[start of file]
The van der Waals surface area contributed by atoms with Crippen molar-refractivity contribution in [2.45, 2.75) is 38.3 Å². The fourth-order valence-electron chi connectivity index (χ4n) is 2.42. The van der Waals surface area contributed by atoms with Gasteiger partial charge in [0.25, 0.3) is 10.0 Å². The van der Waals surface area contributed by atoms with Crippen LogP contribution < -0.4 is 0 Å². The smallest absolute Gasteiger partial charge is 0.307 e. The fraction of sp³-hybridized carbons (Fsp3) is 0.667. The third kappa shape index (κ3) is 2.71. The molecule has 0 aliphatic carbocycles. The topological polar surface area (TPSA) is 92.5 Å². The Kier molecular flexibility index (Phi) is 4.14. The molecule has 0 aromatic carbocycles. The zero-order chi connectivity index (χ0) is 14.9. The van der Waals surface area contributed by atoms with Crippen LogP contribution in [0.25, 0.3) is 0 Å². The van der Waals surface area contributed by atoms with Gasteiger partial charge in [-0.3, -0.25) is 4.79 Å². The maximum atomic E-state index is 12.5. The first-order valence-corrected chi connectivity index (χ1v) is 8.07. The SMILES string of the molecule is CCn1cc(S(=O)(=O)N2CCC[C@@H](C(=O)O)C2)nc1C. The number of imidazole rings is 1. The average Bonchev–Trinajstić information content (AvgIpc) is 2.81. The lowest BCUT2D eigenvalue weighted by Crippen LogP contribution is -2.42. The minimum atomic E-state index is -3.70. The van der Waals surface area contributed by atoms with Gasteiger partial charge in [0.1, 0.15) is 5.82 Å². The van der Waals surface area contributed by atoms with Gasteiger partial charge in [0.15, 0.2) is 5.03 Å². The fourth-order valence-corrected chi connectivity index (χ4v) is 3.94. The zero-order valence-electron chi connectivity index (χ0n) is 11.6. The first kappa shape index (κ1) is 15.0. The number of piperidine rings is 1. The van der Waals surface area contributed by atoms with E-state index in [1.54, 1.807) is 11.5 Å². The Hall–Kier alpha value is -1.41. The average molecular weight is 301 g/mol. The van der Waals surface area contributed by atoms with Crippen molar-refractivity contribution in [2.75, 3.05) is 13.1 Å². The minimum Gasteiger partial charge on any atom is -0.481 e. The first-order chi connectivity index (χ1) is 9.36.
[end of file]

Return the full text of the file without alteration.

The van der Waals surface area contributed by atoms with Crippen molar-refractivity contribution in [2.45, 2.75) is 38.3 Å². The fourth-order valence-electron chi connectivity index (χ4n) is 2.42. The van der Waals surface area contributed by atoms with Gasteiger partial charge in [0.25, 0.3) is 10.0 Å². The van der Waals surface area contributed by atoms with Crippen LogP contribution < -0.4 is 0 Å². The smallest absolute Gasteiger partial charge is 0.307 e. The fraction of sp³-hybridized carbons (Fsp3) is 0.667. The third kappa shape index (κ3) is 2.71. The molecule has 0 aliphatic carbocycles. The topological polar surface area (TPSA) is 92.5 Å². The Kier molecular flexibility index (Phi) is 4.14. The molecule has 0 aromatic carbocycles. The zero-order chi connectivity index (χ0) is 14.9. The van der Waals surface area contributed by atoms with Crippen LogP contribution in [0.25, 0.3) is 0 Å². The van der Waals surface area contributed by atoms with Gasteiger partial charge in [-0.3, -0.25) is 4.79 Å². The maximum atomic E-state index is 12.5. The first-order valence-corrected chi connectivity index (χ1v) is 8.07. The SMILES string of the molecule is CCn1cc(S(=O)(=O)N2CCC[C@@H](C(=O)O)C2)nc1C. The number of imidazole rings is 1. The average Bonchev–Trinajstić information content (AvgIpc) is 2.81. The lowest BCUT2D eigenvalue weighted by Crippen LogP contribution is -2.42. The minimum atomic E-state index is -3.70. The van der Waals surface area contributed by atoms with Gasteiger partial charge in [0.1, 0.15) is 5.82 Å². The van der Waals surface area contributed by atoms with Gasteiger partial charge in [0.15, 0.2) is 5.03 Å². The fourth-order valence-corrected chi connectivity index (χ4v) is 3.94. The zero-order valence-electron chi connectivity index (χ0n) is 11.6. The first kappa shape index (κ1) is 15.0. The number of piperidine rings is 1. The van der Waals surface area contributed by atoms with E-state index in [1.54, 1.807) is 11.5 Å². The Hall–Kier alpha value is -1.41. The average molecular weight is 301 g/mol. The van der Waals surface area contributed by atoms with Crippen molar-refractivity contribution in [2.75, 3.05) is 13.1 Å². The minimum Gasteiger partial charge on any atom is -0.481 e. The first-order chi connectivity index (χ1) is 9.36.